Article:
I have a few hours of sobriety since my most recent frustrating thoughts of what I might need to do to be perfect. I keep attempting to quit using perfection as a goal. Then I see a friend accomplishing something in her life, an acquaintance being acknowledged for his heroism, someone I don’t know from Adam appearing to have her life together perfectly, and it triggers the craving for perfection. I can’t seem to stay away from it. It pulls me in like trying to blow up a balloon sucks all the wind out of me. These attempts at perfection have become unmanageable, so I’m here to admit I have a problem and I need help. (And everyone said, “Thank you for sharing, Vicky.”)
So … I’m not mocking Alcoholics Anonymous or patronizing the many people who confessed a substance problem and have been helped by the organization of those who have been helped by helping others. This craving for perfection is real. My childhood was greatly influenced by godly people who spent their lives desiring to be like Jesus, adhering to the scriptural exhortation of being perfect, as God is perfect (Matthew 5:48). Unfortunately, I didn’t get the “as God is perfect” part as much as the interpretation that “if I mess up, I’m ruined, because everyone around me is perfect.” And when you finish high school at #17 out of 29 classmates (Yes, that is what my transcript says, and I can’t count the number of times I have looked at it and beat myself up for not being at least in the top half.), knowing that you are that far away from perfect is like trying to run a marathon with no training, carrying a 200 pound barbell. It doesn’t seem to matter that your first two years of high school were riddled with the losses of three close family members. You should have been strong enough and spiritual enough to push through, be strong, and reach your potential. Instead, the constant reminder that perfection is just out of reach leads you to be paralyzed with fear of trying anything outside your comfort zone because you will certainly fail and feel the looks of pity from those you admire for their perfect lives.
Because that number, 17 out of 29, was stuck in my head as a representation of “not good enough,” I spent a good many years not knowing what I could possibly be slightly good at, much less perfect. I took a few classes here and there, and did well, but nothing clicked. I was certain that no one expected much of me, and yet there was desire inside to make a difference. I finally figured it out and started back to college, which was monumentally challenging while working full time and being a single mom. I still wanted perfect grades and I worked hard for them. Because a few grades were transferred in, my GPA still wasn’t as perfect as I wanted, but it was more acceptable (My academic advisor was WON-DER-FUL at pep talks.), and gave me the courage to attempt graduate school. Two factors supported this new realization that I could do well: online classes and the encouragement of family, friends, and acquaintances. I never had to compare my grades to those of classmates. I only had to do MY best and many shared their belief in my capability when I doubted myself.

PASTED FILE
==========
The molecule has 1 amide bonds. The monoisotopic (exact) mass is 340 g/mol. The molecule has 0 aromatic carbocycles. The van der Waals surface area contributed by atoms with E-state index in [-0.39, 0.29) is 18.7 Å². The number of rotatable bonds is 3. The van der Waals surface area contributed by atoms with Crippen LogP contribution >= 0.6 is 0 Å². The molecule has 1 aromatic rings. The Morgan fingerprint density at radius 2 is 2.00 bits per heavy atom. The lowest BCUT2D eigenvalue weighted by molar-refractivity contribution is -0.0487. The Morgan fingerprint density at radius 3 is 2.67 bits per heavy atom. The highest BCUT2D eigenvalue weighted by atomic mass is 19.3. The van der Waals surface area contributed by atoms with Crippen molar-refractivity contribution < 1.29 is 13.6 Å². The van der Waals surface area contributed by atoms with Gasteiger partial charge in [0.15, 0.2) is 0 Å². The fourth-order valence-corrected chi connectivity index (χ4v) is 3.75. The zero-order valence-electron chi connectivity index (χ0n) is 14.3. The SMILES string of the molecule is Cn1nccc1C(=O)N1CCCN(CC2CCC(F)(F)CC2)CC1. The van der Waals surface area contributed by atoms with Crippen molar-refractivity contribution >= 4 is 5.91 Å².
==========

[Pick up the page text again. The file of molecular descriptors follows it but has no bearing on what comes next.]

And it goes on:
More than a year ago, I came across a statement that stood out to me. (I truly would credit whoever said or wrote it, if I could remember who.) This is what I took away: I don’t have to be perfect compared to the next person. I just have to be better than I was yesterday. Wow. Hit me like a ton of bricks. Or a huge wave of relief. I compare the concept to the training for swimmers. Initially, they are not focused on the other swimmers. They work on cutting off a second or two from yesterday’s time. And when you think about it, the constant frenzy to be perfect is selfish. Yes, selfish. Because it does focus on being better than the next person, possibly making them feel “less than,” rather than the progress I make each day. And while I desire to be respected, I can’t spend my days fretting over other’s seeing my imperfection.
I want to be great, not arrogant. I don’t want to be perfect. I want to be better than I was yesterday. I want to be human and forgiving when others make mistakes, because I know I will need that same forgiveness when I mess up. I will keep working on “better than yesterday,” and maybe, just maybe, it will allow for someone else to be okay with who they are today. Here’s to perfection recovery. (I tried to create a logo for Perfectionists Anonymous, but it wasn’t good enough! Oops.)